its medicinal properties, is situated on the hank
of Little Suwanee River. It is 60 feet across,
and 35 or 40 deep. The soil is mostly poor.
Columbia County, Ga, c. h. at Applington. E.
central. Bordering on the Savannah. It has
an undulating surface and rich soil.
Columbia, Ky., c. h. Adair co.
Columbia, La., c. h. Caldwell co. 273 miles N.
W. from New Orleans.
Columbia, Me., Washington co. At the head
of tide water on the W. side of Pleasant River.
120 miles E. by N. from Augusta.
Columbia, Mi., c. h. Marion co. On the E.
bank of Pearl River. 113 miles S. S. E. from
Columbia, Mo., c. h. Boone co.
Columbia, N. C., c. h. Tyrrell co. On the E.
side of Scoupernony Creek, a little E. of its en-
trance into Albemarle Sound, and 200 miles E.
Columbia, N. C., c. h. Tyrrell co. 200 miles E.
Columbia, N. H., Coos co. This town lies on
the E. bank of Connecticut River. The surface
is uneven, the mountains of Stratford'lying along
the S. Erom these a number of streams descend
into the Connecticut. There are also several
small ponds here; on the borders of one, called
Lime, vast quantities of shells are found, from
, which a species of lime is made. Lime Pond is
100 rods long, 80 wide, and of ah irregular ellip-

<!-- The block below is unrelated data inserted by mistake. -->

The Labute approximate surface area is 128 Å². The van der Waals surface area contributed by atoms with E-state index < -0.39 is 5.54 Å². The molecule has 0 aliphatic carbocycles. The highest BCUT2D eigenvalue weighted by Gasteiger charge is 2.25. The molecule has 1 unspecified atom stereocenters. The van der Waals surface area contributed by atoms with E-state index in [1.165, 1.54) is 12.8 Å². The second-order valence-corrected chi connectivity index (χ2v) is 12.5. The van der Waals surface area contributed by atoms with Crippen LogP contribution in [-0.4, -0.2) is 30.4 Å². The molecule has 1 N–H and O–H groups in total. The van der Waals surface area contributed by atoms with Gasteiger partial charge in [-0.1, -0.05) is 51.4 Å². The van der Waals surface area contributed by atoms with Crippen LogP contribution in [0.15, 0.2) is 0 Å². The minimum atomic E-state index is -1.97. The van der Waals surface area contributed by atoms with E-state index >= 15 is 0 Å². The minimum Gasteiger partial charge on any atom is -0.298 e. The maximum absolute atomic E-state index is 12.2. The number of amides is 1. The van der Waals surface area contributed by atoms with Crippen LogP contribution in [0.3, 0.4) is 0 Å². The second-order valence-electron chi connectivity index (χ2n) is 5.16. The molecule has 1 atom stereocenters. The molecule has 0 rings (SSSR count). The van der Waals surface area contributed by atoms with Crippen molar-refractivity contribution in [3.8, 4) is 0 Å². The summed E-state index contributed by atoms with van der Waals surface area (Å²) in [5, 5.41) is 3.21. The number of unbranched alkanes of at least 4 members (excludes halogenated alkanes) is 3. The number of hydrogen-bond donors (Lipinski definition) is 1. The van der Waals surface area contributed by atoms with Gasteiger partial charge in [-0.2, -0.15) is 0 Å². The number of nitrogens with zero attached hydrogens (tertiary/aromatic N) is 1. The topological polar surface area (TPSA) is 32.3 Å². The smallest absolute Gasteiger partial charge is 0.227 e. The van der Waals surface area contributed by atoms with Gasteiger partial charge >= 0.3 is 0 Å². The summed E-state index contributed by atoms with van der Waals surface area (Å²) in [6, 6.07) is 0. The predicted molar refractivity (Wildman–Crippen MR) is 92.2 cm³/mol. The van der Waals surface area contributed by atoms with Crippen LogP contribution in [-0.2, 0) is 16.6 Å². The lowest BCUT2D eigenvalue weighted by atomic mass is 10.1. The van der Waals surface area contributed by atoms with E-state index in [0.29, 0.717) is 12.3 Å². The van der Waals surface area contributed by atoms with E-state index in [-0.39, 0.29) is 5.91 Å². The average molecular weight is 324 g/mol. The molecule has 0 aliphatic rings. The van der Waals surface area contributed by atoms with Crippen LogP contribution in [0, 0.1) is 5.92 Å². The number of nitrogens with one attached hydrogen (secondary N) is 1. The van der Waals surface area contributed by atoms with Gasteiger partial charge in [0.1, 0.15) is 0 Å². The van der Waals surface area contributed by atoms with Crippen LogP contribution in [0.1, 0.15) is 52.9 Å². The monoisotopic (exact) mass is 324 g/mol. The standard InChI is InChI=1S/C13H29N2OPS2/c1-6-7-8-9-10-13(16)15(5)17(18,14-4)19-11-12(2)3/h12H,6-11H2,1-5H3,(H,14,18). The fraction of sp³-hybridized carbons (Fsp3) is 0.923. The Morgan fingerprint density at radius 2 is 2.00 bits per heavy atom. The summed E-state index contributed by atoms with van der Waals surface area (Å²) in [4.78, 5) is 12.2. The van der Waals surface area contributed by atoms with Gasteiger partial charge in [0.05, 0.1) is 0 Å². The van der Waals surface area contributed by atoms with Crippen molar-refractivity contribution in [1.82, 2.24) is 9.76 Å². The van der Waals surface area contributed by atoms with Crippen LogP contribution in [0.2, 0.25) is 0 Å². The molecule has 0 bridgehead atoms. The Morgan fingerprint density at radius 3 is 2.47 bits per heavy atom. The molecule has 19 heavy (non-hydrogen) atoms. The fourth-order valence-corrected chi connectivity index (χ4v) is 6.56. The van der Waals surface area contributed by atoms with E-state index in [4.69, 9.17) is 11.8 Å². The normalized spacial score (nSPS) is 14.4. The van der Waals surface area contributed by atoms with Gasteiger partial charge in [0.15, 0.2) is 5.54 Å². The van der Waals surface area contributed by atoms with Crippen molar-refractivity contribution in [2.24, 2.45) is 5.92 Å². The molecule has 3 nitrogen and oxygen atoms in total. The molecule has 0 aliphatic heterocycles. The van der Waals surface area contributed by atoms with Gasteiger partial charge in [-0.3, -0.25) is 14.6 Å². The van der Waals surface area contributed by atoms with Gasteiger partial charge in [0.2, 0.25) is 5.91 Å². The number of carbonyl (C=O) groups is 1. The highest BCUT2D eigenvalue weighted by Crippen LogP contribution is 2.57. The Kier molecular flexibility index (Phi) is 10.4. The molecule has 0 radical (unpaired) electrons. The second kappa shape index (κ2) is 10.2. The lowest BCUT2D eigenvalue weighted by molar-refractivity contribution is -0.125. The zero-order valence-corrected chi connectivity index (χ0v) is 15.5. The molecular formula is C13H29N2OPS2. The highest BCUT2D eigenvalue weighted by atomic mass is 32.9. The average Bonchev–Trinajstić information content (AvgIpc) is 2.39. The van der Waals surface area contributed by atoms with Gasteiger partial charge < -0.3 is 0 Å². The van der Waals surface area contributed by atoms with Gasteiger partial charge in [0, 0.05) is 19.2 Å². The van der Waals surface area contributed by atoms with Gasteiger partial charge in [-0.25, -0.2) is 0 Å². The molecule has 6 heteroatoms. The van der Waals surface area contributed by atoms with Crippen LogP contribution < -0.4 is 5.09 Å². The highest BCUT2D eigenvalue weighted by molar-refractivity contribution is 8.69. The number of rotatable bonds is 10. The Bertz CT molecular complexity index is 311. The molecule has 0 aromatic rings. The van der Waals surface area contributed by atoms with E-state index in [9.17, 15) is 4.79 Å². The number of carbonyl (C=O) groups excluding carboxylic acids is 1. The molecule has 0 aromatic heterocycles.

tical shape. Its bottom is covered, to the depth
of 6 feet, with white calcareous marl. It was
first granted in 1770. 30 miles N. from Lancas-
ter, and 143 N. from Concord.
Columbia County, N. Y., c. h. at Hudson. On
the E. border S., between the Hudson and the
Massachusetts line. Ivinderhook, Claverack,
Copake, and An cram or Roeliff Jansen's Creeks
water this county. Surface hilly on the E.; soil
greatly diversified. The Hudson and Berkshire
and the Hudson River Railroads cross this county.
Columbia, N. Y., Herkimer co. Some of the
head branches of the Susquehanna and Unadilla
Rivers, and a few small tributaries of the Mohawk,
water this town. The surface is hilly; the soil
sandy and calcareous loam. 75 miles N. W.
Columbia 'City, On., c. h. Clark co.
Columbia County, Pa., c. h. at Danville. N. E.
central. The E. branch of the Susquehanna
River and Big Roaring, Pishing, and Catawissa
Creeks water this county. Surface rough and
uneven; soil productive.
Columbia, Pa. A township of Bradford co.
Columbia, Pa., Lancaster co. On the E. bank
of the Susquehanna River. 30 miles S. E. from
' Harrisburg. It is connected with Havre de
Grace, at the mouth of the Susquehanna, by a
canal, and with Philadelphia by railroad. A
bridge here crosses the Susquehanna, a mile and
390 feet in length, resting on stone piers. An
aqueduct supplies the place with water for do-
mestic and other purposes. The trade with Phil-
adelphia and Baltimore is large in lumber, coal,
Columbia, S. C. City, capital of the state, and
seat of justice of Richland co. 73 miles N. E.
from Augusta, and 120 miles N. N. W. from
Charleston. Situated on the E. side of the Con-
garee River, immediately below the confluence
of the Broad and Saluda Rivers, which unite to
form the Congaree. The city stands upon an
elevated plain, about a mile back from the river,
from which there is a handsome and extensive
prospect in all directions. It is laid out with